The people over at the GMAC – you know, the folks behind the good ol’ GMAT exam – have access to some unique data. Data which they recently packaged into a verrry interesting report about the current state of graduate study around the world: who’s applying, how many people are applying, and where all those people wanna study.
The data, collected over the past 5 years, is plentiful. And, full disclosure, not that fun to sift through. But there are some gems in there that affect every one of us… and since we know how busy you are, we dug in and found ‘em for ya.
Not surprisingly, the region with the most people sitting for the GMAT exam is North America. [Also not surprising, 98% of people who take the GMAT in the US send their scores to US schools.] Important to note, though, are the regions that rank 2nd and 3rd for the most people taking the GMAT. And those are Asia (i.e. China) and Central Asia (i.e. India).
What does that mean for you?
Well, if you’re from India or China, you’ve got your work cut out for ya. Especially if you are a Chinese man under 25 (61% of people taking the GMAT in China are under 25), or an Indian man in general (75% of Indian test-takers). We’ve said it before and we’ll say it a million times: the competition is fierce for y’all. Not only are you competing against other people with verrrry similar backgrounds to yours, but you’re also competing with all those other people all around the world vying for the few international seats available.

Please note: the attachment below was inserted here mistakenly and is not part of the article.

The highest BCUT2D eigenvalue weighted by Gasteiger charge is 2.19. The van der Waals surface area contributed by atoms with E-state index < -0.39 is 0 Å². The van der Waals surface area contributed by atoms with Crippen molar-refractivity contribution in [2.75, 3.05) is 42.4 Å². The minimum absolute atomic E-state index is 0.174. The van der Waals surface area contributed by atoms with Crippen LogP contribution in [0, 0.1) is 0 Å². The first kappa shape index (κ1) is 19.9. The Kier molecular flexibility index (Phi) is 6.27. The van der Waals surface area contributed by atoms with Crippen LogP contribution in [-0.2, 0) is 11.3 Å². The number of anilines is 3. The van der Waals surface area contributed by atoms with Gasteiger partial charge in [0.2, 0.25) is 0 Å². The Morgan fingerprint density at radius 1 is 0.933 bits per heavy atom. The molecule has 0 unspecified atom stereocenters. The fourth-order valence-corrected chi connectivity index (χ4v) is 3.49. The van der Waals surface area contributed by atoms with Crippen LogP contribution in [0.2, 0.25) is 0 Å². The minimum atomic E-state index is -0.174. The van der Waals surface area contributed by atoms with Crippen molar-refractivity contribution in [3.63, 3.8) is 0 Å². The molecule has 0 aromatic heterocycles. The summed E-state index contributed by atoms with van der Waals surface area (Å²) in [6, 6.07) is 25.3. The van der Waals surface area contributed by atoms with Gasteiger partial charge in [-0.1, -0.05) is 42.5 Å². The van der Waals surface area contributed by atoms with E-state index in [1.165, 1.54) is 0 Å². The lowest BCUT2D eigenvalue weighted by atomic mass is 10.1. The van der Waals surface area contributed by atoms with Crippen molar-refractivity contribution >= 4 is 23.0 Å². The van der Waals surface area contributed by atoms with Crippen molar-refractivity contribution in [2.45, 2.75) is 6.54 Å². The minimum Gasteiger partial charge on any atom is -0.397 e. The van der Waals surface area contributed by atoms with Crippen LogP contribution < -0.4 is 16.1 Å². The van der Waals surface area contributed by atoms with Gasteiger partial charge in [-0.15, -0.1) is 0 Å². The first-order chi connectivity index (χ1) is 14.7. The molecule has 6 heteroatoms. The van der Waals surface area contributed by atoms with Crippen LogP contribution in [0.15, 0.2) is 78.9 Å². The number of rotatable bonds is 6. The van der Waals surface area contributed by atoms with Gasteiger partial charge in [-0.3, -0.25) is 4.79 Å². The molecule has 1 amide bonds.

Another interesting tidbit? The number of women in India sitting for the GMAT is low, which means that Indian women may be underrepresented in b-schools around the world. Sure, if you’re a woman from India, you still need a strong profile to compete, but schools pride themselves on diversity (more and more every year), and that could work in your favor.
Finally, and most interestingly, it looks like less and less people are sending their GMAT scores to US business schools, especially people from Europe. This is important because it shows just how competitive b-schools in Europe and around the world have become, and could signify some huge changes in MBA programs worldwide (like Kellogg’s new one-year MBA program).
It also means that the US isn’t the only place to get a stellar management degree, as programs all around the globe are stepping up their game. Maybe it’s time to look to European MBA programs, or the many quality (and hiiighly international) programs gaining popularity in Singapore and all around Asia.
What this does NOT mean, however, is that it will be any easier to get into American b-schools. There may be fewer people applying, but, as we’ve said before, with stakes so high (due to the current state of the economy) and people educating themselves on the MBA process more than ever before, the competition is still there and you still have to work HARD to get noticed.
Fascinating stuff, eh? And definitely worth noting. While it may not seem so, this sort of information has far reaching implications, both for applicants and business schools. We’ve already seen the schools change and adapt, and now it’s your turn to use these findings to your benefit as you come up with your game plan for your MBA applications.